But Richard’s activities don’t just put himself at risk, but also those who are near and dear to him such as his butler/chauffeur/friend and occasional helper Neal Cassidy and his fiancé, socialite Constance Allen. Constance and Richard fell in love, after the Silencer saved her from a villain known as the Scarlet Executioner, and she is one of the very few people who know the Silencer’s true identity.
Finally, Richard is a pulp writer and trust me, deadlines in the pulp era were brutal.
At one point, Richard actually finds himself unmasked and accused of a murder he did not commit (for once, because the Silencer has few scruples about killing, if it cannot be prevented). He is even found guilty and finds himself facing the electric chair, but is saved at the last minute by… – well, you’ll have to read the book to find out.
Richard wants to fight crime and injustice and protect the poor and the downtrodden whom the police cannot or will not protect.
Living in Depression era New York, Richard sees poverty and desperation around him every day. And he sees criminals preying on hardworking people who only want to make a living and provide for themselves and their families. Many people see what Richard sees, but unlike most he doesn’t want to look away.
At first, he thought that writing about what he saw and writing about it in the pulp magazines that people are actually reading instead of leatherbound tomes that few can afford would be enough. But it wasn’t, so he donned the mask and costume of the Silencer to go out and do something about it.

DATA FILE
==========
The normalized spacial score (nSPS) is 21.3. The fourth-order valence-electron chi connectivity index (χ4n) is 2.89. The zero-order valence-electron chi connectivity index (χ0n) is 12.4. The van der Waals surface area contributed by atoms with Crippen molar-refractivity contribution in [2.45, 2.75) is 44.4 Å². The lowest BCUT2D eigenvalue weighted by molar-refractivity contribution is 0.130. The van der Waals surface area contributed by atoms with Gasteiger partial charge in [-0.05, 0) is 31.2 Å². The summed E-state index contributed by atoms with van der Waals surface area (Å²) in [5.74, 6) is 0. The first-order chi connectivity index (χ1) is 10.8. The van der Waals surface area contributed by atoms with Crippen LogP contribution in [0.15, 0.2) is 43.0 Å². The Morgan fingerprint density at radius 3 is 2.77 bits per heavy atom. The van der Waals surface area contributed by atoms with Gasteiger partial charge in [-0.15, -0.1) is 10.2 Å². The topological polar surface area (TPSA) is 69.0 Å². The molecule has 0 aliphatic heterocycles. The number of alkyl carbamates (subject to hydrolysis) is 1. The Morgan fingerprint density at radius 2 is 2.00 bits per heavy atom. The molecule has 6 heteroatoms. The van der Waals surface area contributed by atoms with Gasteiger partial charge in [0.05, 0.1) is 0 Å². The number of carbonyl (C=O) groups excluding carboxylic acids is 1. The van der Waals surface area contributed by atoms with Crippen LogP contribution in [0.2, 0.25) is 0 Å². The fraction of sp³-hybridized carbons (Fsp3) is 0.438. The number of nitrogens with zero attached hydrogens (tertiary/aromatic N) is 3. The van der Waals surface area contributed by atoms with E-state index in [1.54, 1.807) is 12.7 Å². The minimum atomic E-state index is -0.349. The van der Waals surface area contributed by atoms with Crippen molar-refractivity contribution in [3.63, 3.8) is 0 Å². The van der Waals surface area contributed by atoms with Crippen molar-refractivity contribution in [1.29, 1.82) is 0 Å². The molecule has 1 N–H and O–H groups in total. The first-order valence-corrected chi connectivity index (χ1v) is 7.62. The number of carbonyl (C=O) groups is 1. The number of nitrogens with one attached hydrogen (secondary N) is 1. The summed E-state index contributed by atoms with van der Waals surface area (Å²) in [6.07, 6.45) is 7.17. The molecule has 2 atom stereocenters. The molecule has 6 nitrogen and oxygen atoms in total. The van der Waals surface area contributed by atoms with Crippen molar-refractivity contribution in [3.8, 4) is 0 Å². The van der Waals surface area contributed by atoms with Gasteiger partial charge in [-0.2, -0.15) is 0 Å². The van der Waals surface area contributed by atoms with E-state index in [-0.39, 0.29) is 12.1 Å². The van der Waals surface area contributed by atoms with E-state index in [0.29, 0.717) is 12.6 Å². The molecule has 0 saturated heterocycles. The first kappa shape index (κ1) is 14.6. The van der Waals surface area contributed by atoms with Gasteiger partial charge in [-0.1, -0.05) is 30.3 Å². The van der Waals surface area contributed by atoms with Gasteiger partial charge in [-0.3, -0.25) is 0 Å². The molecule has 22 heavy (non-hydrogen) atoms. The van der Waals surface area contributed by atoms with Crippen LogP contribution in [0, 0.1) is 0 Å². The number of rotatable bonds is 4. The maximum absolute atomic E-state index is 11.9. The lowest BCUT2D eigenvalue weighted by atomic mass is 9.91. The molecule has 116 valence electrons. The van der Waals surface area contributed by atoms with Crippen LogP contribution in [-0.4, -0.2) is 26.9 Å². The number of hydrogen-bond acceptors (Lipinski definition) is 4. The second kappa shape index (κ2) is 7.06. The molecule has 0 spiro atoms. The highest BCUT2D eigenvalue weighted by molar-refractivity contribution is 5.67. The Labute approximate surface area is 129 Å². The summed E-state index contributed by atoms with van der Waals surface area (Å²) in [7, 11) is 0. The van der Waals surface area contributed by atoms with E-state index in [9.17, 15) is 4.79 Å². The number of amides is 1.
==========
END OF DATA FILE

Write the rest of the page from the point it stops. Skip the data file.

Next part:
Richard always operates out of a sense of guilt to atone for sins of his past, which he won’t talk about, not even to Constance. There are hints that he wasn’t always fighting on the side of the angels and that he was once a criminal very much like those he is fighting now.
It’s not a novel, but a series of novelettes, the Silencer series. The first story, in which Richard faces the electric chair for a crime he did not commit and has to clear his name is called Countdown to Death. Further stories in the series are Flying Bombs, The Spiked Death, Elevator of Doom, The Great Fraud and Mean Streets and Dead Alleys with more stories forthcoming. The next one has the working title Crossroads of the World. The books are available at all major e-book stores and there’s also a handy bundle available exclusively at DriveThruFiction.
7) When was the book published?
The first Silencer novelettes were electronically published in 2011, the last one to date came out in the summer of 2014. Some of the stories are reprints of stories published in various magazines in the early 2000s.
And next week? Actually, there is no next week at the moment, because we have no takers. If you’d like to take part in the “Meet My Character” blog hop, please contact me.
ETA: We skipped a week, but on Sunday, March 15, I will hand over the baton to Genevieve McKay.
Genevieve Mckay is a freelance writer, short story author, and first time novelist. She lives on the West coast with her two and four-legged family in the wilderness. When she isn’t busy creating new worlds she enjoys playing outside, riding horses and preparing for the zombie apocalypse.